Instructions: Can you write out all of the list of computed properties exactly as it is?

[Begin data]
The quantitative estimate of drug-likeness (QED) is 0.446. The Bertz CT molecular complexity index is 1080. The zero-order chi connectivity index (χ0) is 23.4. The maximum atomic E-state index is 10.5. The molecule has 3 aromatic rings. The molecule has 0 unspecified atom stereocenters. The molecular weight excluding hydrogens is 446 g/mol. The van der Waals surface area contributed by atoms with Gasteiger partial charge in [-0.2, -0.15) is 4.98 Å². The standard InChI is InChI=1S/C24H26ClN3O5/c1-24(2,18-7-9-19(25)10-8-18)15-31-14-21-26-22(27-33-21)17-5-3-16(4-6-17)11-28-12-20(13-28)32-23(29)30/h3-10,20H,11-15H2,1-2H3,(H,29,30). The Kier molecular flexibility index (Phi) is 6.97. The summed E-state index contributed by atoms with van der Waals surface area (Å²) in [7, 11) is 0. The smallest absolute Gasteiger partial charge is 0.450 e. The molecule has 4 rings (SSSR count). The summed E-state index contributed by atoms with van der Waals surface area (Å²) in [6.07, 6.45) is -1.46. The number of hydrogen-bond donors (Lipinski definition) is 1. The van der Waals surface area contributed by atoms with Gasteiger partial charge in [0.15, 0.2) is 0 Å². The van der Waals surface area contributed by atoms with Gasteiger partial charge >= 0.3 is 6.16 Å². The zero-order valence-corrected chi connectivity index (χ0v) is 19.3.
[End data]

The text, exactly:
The quantitative estimate of drug-likeness (QED) is 0.446. The Bertz CT molecular complexity index is 1080. The zero-order chi connectivity index (χ0) is 23.4. The maximum atomic E-state index is 10.5. The molecule has 3 aromatic rings. The molecule has 0 unspecified atom stereocenters. The molecular weight excluding hydrogens is 446 g/mol. The van der Waals surface area contributed by atoms with Gasteiger partial charge in [-0.2, -0.15) is 4.98 Å². The standard InChI is InChI=1S/C24H26ClN3O5/c1-24(2,18-7-9-19(25)10-8-18)15-31-14-21-26-22(27-33-21)17-5-3-16(4-6-17)11-28-12-20(13-28)32-23(29)30/h3-10,20H,11-15H2,1-2H3,(H,29,30). The Kier molecular flexibility index (Phi) is 6.97. The summed E-state index contributed by atoms with van der Waals surface area (Å²) in [7, 11) is 0. The smallest absolute Gasteiger partial charge is 0.450 e. The molecule has 4 rings (SSSR count). The summed E-state index contributed by atoms with van der Waals surface area (Å²) in [6.07, 6.45) is -1.46. The number of hydrogen-bond donors (Lipinski definition) is 1. The van der Waals surface area contributed by atoms with Gasteiger partial charge in [0.15, 0.2) is 0 Å². The van der Waals surface area contributed by atoms with Gasteiger partial charge >= 0.3 is 6.16 Å². The zero-order valence-corrected chi connectivity index (χ0v) is 19.3.